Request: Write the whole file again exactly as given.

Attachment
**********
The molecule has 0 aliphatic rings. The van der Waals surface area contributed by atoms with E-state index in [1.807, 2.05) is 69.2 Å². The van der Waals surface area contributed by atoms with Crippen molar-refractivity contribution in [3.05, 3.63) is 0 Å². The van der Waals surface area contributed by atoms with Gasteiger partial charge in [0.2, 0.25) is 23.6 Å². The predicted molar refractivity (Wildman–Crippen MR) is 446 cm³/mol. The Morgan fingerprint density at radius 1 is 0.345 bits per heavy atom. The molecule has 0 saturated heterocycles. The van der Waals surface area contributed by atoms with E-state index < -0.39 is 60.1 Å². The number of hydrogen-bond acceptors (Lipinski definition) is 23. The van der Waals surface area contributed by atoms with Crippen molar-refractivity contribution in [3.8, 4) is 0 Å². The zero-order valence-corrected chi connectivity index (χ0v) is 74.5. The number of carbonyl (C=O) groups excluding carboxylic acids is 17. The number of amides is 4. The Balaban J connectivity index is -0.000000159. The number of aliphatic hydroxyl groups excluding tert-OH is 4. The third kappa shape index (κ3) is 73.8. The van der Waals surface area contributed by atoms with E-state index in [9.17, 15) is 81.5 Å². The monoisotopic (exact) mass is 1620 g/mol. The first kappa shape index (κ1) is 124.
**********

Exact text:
The molecule has 0 aliphatic rings. The van der Waals surface area contributed by atoms with E-state index in [1.807, 2.05) is 69.2 Å². The van der Waals surface area contributed by atoms with Crippen molar-refractivity contribution in [3.05, 3.63) is 0 Å². The van der Waals surface area contributed by atoms with Gasteiger partial charge in [0.2, 0.25) is 23.6 Å². The predicted molar refractivity (Wildman–Crippen MR) is 446 cm³/mol. The Morgan fingerprint density at radius 1 is 0.345 bits per heavy atom. The molecule has 0 saturated heterocycles. The van der Waals surface area contributed by atoms with E-state index < -0.39 is 60.1 Å². The number of hydrogen-bond acceptors (Lipinski definition) is 23. The van der Waals surface area contributed by atoms with Crippen molar-refractivity contribution in [3.8, 4) is 0 Å². The zero-order valence-corrected chi connectivity index (χ0v) is 74.5. The number of carbonyl (C=O) groups excluding carboxylic acids is 17. The number of amides is 4. The Balaban J connectivity index is -0.000000159. The number of aliphatic hydroxyl groups excluding tert-OH is 4. The third kappa shape index (κ3) is 73.8. The van der Waals surface area contributed by atoms with E-state index in [9.17, 15) is 81.5 Å². The monoisotopic (exact) mass is 1620 g/mol. The first kappa shape index (κ1) is 124.